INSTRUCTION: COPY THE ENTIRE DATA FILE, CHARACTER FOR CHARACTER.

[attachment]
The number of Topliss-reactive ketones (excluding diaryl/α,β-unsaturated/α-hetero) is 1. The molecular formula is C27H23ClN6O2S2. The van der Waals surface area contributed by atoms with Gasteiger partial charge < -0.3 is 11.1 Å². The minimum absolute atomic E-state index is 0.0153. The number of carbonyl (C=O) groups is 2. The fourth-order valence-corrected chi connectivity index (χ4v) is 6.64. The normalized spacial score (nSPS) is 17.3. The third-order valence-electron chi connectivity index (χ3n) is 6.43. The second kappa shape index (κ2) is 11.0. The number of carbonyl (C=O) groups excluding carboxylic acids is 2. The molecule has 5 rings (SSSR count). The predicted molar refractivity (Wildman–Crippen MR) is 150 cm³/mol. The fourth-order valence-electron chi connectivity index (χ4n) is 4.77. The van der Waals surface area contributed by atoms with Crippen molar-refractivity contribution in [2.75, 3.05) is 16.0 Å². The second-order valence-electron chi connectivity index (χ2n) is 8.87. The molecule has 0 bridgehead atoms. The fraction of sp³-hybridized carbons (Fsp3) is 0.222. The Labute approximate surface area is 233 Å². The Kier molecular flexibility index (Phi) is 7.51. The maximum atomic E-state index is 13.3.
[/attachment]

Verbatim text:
The number of Topliss-reactive ketones (excluding diaryl/α,β-unsaturated/α-hetero) is 1. The molecular formula is C27H23ClN6O2S2. The van der Waals surface area contributed by atoms with Gasteiger partial charge < -0.3 is 11.1 Å². The minimum absolute atomic E-state index is 0.0153. The number of carbonyl (C=O) groups is 2. The fourth-order valence-corrected chi connectivity index (χ4v) is 6.64. The normalized spacial score (nSPS) is 17.3. The third-order valence-electron chi connectivity index (χ3n) is 6.43. The second kappa shape index (κ2) is 11.0. The number of carbonyl (C=O) groups excluding carboxylic acids is 2. The molecule has 5 rings (SSSR count). The predicted molar refractivity (Wildman–Crippen MR) is 150 cm³/mol. The fourth-order valence-electron chi connectivity index (χ4n) is 4.77. The van der Waals surface area contributed by atoms with Crippen molar-refractivity contribution in [2.75, 3.05) is 16.0 Å². The second-order valence-electron chi connectivity index (χ2n) is 8.87. The molecule has 0 bridgehead atoms. The fraction of sp³-hybridized carbons (Fsp3) is 0.222. The Labute approximate surface area is 233 Å². The Kier molecular flexibility index (Phi) is 7.51. The maximum atomic E-state index is 13.3.